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Special Issue "Catalysis: Providing Sustainable Solutions to Global Challenges"

A special issue of Molecules (ISSN 1420-3049). This special issue belongs to the section "Green Chemistry".

Deadline for manuscript submissions: 1 December 2018

Special Issue Editors

Guest Editor
Prof. Dr. Robert Raja

School of Chemistry, Faculty of Natural and Environmental Sciences, University of Southampton, University Road, Southampton SO17 1BJ, UK
Website | E-Mail
Interests: heterogeneous catalysis; hybrid materials; renewable energy; CO2 utilization; sustainable chemistry; multifunctional asymmetric catalysis; synergistic nanoparticles; solid-acid catalysis
Assistant Guest Editor
Dr. Matthew E. Potter

School of Chemistry, Faculty of Natural and Environmental Sciences, University of Southampton, University Road, Southampton SO17 1BJ, UK
Website | E-Mail
Interests: heterogeneous catalysis; CO2 utilization; CO2 capture; nanoparticle design; synchrotron-based characterization; in situ characterization; solid-acid catalysis
Assistant Guest Editor
Ms. Stephanie Chapman

School of Chemistry, Faculty of Natural and Environmental Sciences, University of Southampton, University Road, Southampton SO17 1BJ, UK
Interests: heterogeneous catalysis; solid-acid catalysts; zeotype framework materials; multifunctional hierarchically-porous architectures; advanced characterization; synchrotron-based spectroscopy; sustainable transformations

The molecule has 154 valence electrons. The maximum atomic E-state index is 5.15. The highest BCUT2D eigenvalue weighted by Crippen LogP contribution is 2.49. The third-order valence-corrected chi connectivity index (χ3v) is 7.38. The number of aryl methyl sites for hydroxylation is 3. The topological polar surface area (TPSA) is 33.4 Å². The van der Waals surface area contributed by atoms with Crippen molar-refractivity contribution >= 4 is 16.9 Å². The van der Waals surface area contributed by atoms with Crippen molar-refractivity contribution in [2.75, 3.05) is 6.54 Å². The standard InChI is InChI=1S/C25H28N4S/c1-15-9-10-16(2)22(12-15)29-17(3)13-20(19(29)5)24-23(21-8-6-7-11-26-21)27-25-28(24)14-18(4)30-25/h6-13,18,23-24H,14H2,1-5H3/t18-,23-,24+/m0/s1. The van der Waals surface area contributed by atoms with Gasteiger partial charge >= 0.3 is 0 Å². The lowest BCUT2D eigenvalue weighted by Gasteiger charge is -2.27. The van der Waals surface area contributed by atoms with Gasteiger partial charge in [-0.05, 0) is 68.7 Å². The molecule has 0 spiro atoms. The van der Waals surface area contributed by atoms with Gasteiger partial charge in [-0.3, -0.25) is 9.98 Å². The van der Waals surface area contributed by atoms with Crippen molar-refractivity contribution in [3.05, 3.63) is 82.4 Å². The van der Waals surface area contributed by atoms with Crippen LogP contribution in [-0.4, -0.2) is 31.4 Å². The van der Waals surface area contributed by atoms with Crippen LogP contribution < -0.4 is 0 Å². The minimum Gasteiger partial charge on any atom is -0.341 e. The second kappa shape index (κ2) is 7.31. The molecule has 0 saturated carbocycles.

Special Issue Information

Dear Colleagues,

The growing demands of society are placing an intense strain on our energy resources and environmental sustainability. Cutting-edge research, allied with sustainable industrial practices, can provide a platform for confronting global challenges, thereby affording equitable research solutions for future generations. In addressing some of the major issues relating to climate change, healthcare, nutrition and energy, catalysis has outgrown its traditional boundaries. Beyond simply accelerating chemical processes, recent advances in molecular scale design and operando spectroscopy have seen developments in progressive fields such as photo- and electro-catalysis. The discovery of hybrid catalytic materials has provided stimulus for expanding the horizons of Green Chemistry and Sustainable Technology, conferring a greater impetus in the utilization of renewable feedstocks and in bifunctional and cooperative catalysis. In parallel, advances in atomic scale characterization are offering new mechanistic insights at the molecular level, facilitating the intelligent design of targeted catalysts for the chemical industry. In all, catalysis has earned its place at the forefront of Green Chemistry, harnessing advances in renewable energy generation, biomass transformation, and CO2 storage and utilization, for creating a sustainable world.

This Special Issue of Molecules has been commissioned as a platform for scientists to highlight their advances in the field of Sustainable Catalysis. This unique collection of research articles aims to portfolio innovative, pioneering developments in molecular scale catalyst design and characterization, which will provide a comprehensive overview of advances in the field, affording exclusive insights on sustainability for academics and research students. We therefore invite you to submit a full paper, short communication, or review article to support this Special Issue, "Catalysis: Providing Sustainable Solutions to Global Challenges".

Prof. Dr. Robert Raja
Guest Editor

Dr. Matthew E. Potter
Ms. Stephanie Chapman
Assistant Guest Editors

Manuscript Submission Information